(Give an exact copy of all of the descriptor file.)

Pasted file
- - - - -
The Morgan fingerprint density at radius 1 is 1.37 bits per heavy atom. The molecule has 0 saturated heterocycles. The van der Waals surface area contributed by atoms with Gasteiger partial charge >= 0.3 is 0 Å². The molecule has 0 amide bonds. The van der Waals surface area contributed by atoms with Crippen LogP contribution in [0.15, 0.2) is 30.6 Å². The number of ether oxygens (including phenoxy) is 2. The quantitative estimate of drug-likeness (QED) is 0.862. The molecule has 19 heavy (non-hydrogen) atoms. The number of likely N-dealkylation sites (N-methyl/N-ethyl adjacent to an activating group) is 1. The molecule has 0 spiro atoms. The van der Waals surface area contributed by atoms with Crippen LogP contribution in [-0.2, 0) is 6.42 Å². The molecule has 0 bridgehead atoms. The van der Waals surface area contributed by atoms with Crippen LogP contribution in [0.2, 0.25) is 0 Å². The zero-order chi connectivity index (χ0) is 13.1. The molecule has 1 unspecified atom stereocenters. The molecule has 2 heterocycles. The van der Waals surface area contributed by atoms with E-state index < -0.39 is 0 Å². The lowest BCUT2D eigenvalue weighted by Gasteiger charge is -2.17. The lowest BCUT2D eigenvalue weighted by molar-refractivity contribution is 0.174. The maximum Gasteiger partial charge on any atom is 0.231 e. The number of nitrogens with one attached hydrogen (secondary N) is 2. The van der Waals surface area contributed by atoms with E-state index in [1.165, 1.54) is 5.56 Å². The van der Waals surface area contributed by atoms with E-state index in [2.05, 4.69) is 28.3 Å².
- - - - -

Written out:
The Morgan fingerprint density at radius 1 is 1.37 bits per heavy atom. The molecule has 0 saturated heterocycles. The van der Waals surface area contributed by atoms with Gasteiger partial charge >= 0.3 is 0 Å². The molecule has 0 amide bonds. The van der Waals surface area contributed by atoms with Crippen LogP contribution in [0.15, 0.2) is 30.6 Å². The number of ether oxygens (including phenoxy) is 2. The quantitative estimate of drug-likeness (QED) is 0.862. The molecule has 19 heavy (non-hydrogen) atoms. The number of likely N-dealkylation sites (N-methyl/N-ethyl adjacent to an activating group) is 1. The molecule has 0 spiro atoms. The van der Waals surface area contributed by atoms with Crippen LogP contribution in [-0.2, 0) is 6.42 Å². The molecule has 0 bridgehead atoms. The van der Waals surface area contributed by atoms with Crippen LogP contribution in [0.2, 0.25) is 0 Å². The zero-order chi connectivity index (χ0) is 13.1. The molecule has 1 unspecified atom stereocenters. The molecule has 2 heterocycles. The van der Waals surface area contributed by atoms with E-state index < -0.39 is 0 Å². The lowest BCUT2D eigenvalue weighted by Gasteiger charge is -2.17. The lowest BCUT2D eigenvalue weighted by molar-refractivity contribution is 0.174. The maximum Gasteiger partial charge on any atom is 0.231 e. The number of nitrogens with one attached hydrogen (secondary N) is 2. The van der Waals surface area contributed by atoms with E-state index in [1.165, 1.54) is 5.56 Å². The van der Waals surface area contributed by atoms with E-state index in [2.05, 4.69) is 28.3 Å².